Given my Saturday’s activity (glued to TV watching football) it’s not too surprising that I dreamed of football last night. It was a recurring dream, one that comes to me often, and one from which I always seem to awaken to start my day. My dream is like a classic NFL Films pastiche of all of my football FAILURES. That’s right, all of my lowlights in one continuously running loop, endlessly spooling until I finally, mercifully, wake up.

I never remember the good plays. From any sport at any time. Is it like this for you guys? Seriously, there is literally only one play from college I recall where it all turned out OK. Ah, but the misses? Those plays where I got burned, fumbled, missed the free throw, failed to get it up and down for the win? Those are burned into my brain as if by some cosmic branding iron. I wonder why that is…

Memory is a funny thing, isn’t it?

In my Inbox the other day I received a request to participate in a concussion study of Div. III football players. Some of my teammates received the request while others seemingly have not. This set us to the task of deciphering who did get the request and why. Opinions differ, swinging between GPA (those above a certain grade were solicited) and athletic prowess (those below a certain grade were solicited). All of which made for a spirited back and forth between men of a certain age who share…wait for it…memories.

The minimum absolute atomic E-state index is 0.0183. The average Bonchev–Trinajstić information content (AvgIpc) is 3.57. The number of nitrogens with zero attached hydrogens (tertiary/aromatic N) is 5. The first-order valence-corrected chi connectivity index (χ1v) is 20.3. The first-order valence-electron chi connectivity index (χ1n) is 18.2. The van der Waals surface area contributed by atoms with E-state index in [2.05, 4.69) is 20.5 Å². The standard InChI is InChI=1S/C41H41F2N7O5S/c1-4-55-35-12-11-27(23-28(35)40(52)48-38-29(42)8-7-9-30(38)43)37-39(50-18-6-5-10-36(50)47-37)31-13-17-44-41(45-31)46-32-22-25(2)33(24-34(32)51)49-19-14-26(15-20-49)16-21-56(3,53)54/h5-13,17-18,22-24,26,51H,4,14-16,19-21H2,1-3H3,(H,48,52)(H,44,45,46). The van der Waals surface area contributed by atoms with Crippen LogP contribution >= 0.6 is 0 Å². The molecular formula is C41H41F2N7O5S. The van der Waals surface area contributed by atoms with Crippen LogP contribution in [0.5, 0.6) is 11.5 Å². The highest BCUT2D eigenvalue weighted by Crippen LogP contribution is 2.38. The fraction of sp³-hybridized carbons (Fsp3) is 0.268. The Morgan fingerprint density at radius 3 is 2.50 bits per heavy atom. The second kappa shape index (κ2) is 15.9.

Men over the age of 30 are well-known to have difficulty making new friends, at least friends as significant as those they made in their youth. I get this, especially when I realize that I really DO have good memories from my days as whatever version of athlete I might have been. They just don’t happen to be from the field of play, but rather from the locker room and the bus. Pre- and post-game meetings and gatherings. Watching the “big boys” play on Saturdays with teammates after our all too short season had ended. Gathering to parse the mysteries of the concussion study, so much like being back on a stool contemplating a new day’s fresh undergear, musing on the next generation telling their own stories of bonding and wondering if they will have what we had. What we have.

Indeed, I remember very little of yesterday’s CrossFit WOD. Little other than what the aches in my body tell me I must have done. Like in my days as a team sport athlete I do not remember a particular rep or the weight I used or my score. No, just like always and ever before what I remember from yesterday is what I remember from last week and last year and all the way back to 2006: I remember who I was with. I remember that being with them felt like winning.

I hope that they, as I do with teammates of yore, will remember it the same.